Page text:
So yesterday when a load of those friends were running, or attending to cheer the others on Рsome  nursing their own injuries that forced them to withdraw РI was doing other things around my home town.

I had a dream last night. I was in full military uniform (but that’s another story) on an assault course. We came to one of those obstacles that’s huge and needs a team of people to get you up. I looked at the others who were there with me, and I said I would boost them up. That’s great, they said, and then we’ll help you up.

And then they managed to get up, with my help and with the help of those already at the top, and they went on, leaving me at the bottom. And I just shrugged, because that’s the way it always is.

This disturbs me, more than I’d like to admit. Why does it always feel that my role is to support and help others, not to be helped myself? Is it just the result of being the much younger sibling, always left behind or dragged along reluctantly, trying to keep up? Or is it more than that?

Am I holding myself back, when I let it happen and don’t scream and kick up a fuss?

Am I truly destined to be the one left behind?

Or do I need to learn to say it’s my turn, I need help now. I’ll help you, but I expect help in return as well?

I’ve now got the link to sign up to Brighton again, with a massive 20% off the price as I deferred from this year. I won’t be signing up. I think I bit off more than I can chew, and there’s no point in spending a fortune when I’m not even back running again yet, and don’t know when or even if I’ll be fit enough.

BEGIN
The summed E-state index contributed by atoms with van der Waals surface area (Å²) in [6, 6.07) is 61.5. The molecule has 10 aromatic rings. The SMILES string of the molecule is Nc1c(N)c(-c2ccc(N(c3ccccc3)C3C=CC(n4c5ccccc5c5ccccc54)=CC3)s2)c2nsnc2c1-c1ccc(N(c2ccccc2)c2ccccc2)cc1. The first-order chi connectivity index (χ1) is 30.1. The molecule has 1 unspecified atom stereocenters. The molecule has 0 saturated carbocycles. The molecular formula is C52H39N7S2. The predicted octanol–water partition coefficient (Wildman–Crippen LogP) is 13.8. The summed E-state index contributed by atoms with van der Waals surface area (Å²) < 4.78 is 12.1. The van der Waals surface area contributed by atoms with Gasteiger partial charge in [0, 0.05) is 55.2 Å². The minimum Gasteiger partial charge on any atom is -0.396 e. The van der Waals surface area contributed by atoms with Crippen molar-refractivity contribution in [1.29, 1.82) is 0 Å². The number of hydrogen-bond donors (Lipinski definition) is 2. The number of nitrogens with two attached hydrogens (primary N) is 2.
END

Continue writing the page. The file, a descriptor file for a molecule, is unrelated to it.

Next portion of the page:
But I think I need to figure out what other obstacles I’m trying to get over, who can help me and whether I need to shout and scream over it.

 

Diving in

I remember little of my time at school, but one incident stands out. We had an outdoor swimming pool at my school. It was always freezing cold, and I would always spend the first five minutes or so lowering myself gently into the water at the shallow end, trying to get used to the temperature. As a result, when the teacher spread the class out, with the confident swimmers at the deep end and the non-swimmers or poor swimmers at the shallow end, I was always in the poorer swimmer group, and I’m sure the teacher thought I couldn’t swim properly.

This particular lesson I remember, I think I’d been swimming at the public swimming pool in the days before – not a common occurrence, but I had enjoyed my time in the warmer pool and practised all the shallow, racing dives I’d seen the confident swimmers¬†learning in class.

Then, on the Friday morning, I realised that my piano lesson coincided with this last swimming lesson of the term. Piano lessons were taken individually, missing lessons, and there were strict rules on which lessons you were supposed to miss. PE lessons were considered fair game.

My twelve-year-old brain couldn’t cope with this. I had so been looking forward to the swimming lesson, with all this extra practice I’d put in! I ended up in a toilet cubicle crying my eyes out.

I have no idea how this happened, but there was a knock on the door from someone I barely knew, saying that she would swap her piano lesson with me so I could still go to swimming lesson. I didn’t even know anyone knew I was there, or why I was upset, but there was this solution presented to me.

So I gratefully accepted, and at swimming lesson time I got straight into the deep end, without any of my usual prevarication, and showed off all lesson, with my racing dives and lengths. My teacher was suitably surprised and impressed and I’ve been forever grateful to whoever not only noticed that I was upset, but managed to come up with a solution.